Neuroendocrine mechanisms that mediate male aggression toward infants are poorly understood. Although testosterone is known to enhance aggression in other social contexts, evidence that it modulates aggression toward infants is equivocal. We have found that male progesterone receptor knockout (PRKO) mice exhibit no infanticidal behavior and little aggression toward young. Male PRKO mice also display significantly enhanced parental behaviors. In wild-type mice, blockade of PR induces a behavioral phenotype similar to that of the PRKO males, whereas progesterone exacerbates aggressive tendencies toward infants. Aggressive behaviors directed toward adult males, by contrast, are unaffected by progesterone, PR antagonism, or PR gene deletion. Previously thought to be of diminished importance in male animals, PRs play a critical and specific role in modulating infantdirected behaviors in male mice.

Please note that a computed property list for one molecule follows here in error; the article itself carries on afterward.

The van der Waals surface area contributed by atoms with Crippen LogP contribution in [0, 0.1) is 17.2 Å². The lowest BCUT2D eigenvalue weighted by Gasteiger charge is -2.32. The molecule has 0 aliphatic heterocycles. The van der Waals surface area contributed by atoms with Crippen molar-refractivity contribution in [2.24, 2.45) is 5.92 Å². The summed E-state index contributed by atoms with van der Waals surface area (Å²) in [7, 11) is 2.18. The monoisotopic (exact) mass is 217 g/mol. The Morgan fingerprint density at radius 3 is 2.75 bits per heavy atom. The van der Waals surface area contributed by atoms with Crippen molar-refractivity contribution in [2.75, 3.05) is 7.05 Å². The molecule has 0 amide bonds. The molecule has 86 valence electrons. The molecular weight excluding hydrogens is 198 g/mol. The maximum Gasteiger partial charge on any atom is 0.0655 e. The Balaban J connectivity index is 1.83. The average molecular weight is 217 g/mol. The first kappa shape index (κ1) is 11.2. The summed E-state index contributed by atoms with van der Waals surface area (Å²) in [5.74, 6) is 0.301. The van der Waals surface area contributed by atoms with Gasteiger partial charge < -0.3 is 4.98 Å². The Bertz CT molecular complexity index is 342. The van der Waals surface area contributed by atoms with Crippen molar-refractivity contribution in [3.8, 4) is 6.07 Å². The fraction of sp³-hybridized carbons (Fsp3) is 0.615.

|Original language||English (US)|
|Number of pages||6|
|Journal||Proceedings of the National Academy of Sciences of the United States of America|
|State||Published - Mar 4 2003|
ASJC Scopus subject areas